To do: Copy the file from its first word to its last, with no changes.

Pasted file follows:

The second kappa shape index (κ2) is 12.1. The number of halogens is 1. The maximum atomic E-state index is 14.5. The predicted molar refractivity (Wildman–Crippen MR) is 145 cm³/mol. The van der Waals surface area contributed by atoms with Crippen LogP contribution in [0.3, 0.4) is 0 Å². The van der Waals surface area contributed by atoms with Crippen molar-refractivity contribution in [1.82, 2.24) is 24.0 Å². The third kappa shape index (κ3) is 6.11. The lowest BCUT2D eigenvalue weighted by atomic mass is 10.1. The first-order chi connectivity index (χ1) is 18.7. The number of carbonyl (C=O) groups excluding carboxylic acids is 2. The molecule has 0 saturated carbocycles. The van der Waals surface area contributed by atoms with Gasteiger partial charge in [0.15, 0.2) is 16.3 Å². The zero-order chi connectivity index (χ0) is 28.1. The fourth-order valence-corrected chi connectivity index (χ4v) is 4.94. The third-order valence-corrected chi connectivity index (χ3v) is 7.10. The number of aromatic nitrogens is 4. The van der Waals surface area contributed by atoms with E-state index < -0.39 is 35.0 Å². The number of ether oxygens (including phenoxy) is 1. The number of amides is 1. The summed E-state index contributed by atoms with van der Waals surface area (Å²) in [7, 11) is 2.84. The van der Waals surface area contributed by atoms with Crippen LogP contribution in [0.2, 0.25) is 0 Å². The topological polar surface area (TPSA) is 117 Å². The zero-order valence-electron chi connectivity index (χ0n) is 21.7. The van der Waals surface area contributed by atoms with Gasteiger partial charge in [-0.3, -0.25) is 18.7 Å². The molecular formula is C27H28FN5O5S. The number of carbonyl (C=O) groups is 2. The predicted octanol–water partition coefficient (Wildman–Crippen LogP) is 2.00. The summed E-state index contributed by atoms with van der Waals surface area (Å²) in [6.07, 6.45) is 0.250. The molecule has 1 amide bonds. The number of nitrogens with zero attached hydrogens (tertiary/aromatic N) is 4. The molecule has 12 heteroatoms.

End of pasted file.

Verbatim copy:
The second kappa shape index (κ2) is 12.1. The number of halogens is 1. The maximum atomic E-state index is 14.5. The predicted molar refractivity (Wildman–Crippen MR) is 145 cm³/mol. The van der Waals surface area contributed by atoms with Crippen LogP contribution in [0.3, 0.4) is 0 Å². The van der Waals surface area contributed by atoms with Crippen molar-refractivity contribution in [1.82, 2.24) is 24.0 Å². The third kappa shape index (κ3) is 6.11. The lowest BCUT2D eigenvalue weighted by atomic mass is 10.1. The first-order chi connectivity index (χ1) is 18.7. The number of carbonyl (C=O) groups excluding carboxylic acids is 2. The molecule has 0 saturated carbocycles. The van der Waals surface area contributed by atoms with Gasteiger partial charge in [0.15, 0.2) is 16.3 Å². The zero-order chi connectivity index (χ0) is 28.1. The fourth-order valence-corrected chi connectivity index (χ4v) is 4.94. The third-order valence-corrected chi connectivity index (χ3v) is 7.10. The number of aromatic nitrogens is 4. The van der Waals surface area contributed by atoms with E-state index < -0.39 is 35.0 Å². The number of ether oxygens (including phenoxy) is 1. The number of amides is 1. The summed E-state index contributed by atoms with van der Waals surface area (Å²) in [7, 11) is 2.84. The van der Waals surface area contributed by atoms with Crippen LogP contribution in [0.2, 0.25) is 0 Å². The topological polar surface area (TPSA) is 117 Å². The zero-order valence-electron chi connectivity index (χ0n) is 21.7. The van der Waals surface area contributed by atoms with Gasteiger partial charge in [-0.3, -0.25) is 18.7 Å². The molecular formula is C27H28FN5O5S. The number of carbonyl (C=O) groups is 2. The predicted octanol–water partition coefficient (Wildman–Crippen LogP) is 2.00. The summed E-state index contributed by atoms with van der Waals surface area (Å²) in [6.07, 6.45) is 0.250. The molecule has 1 amide bonds. The number of nitrogens with zero attached hydrogens (tertiary/aromatic N) is 4. The molecule has 12 heteroatoms.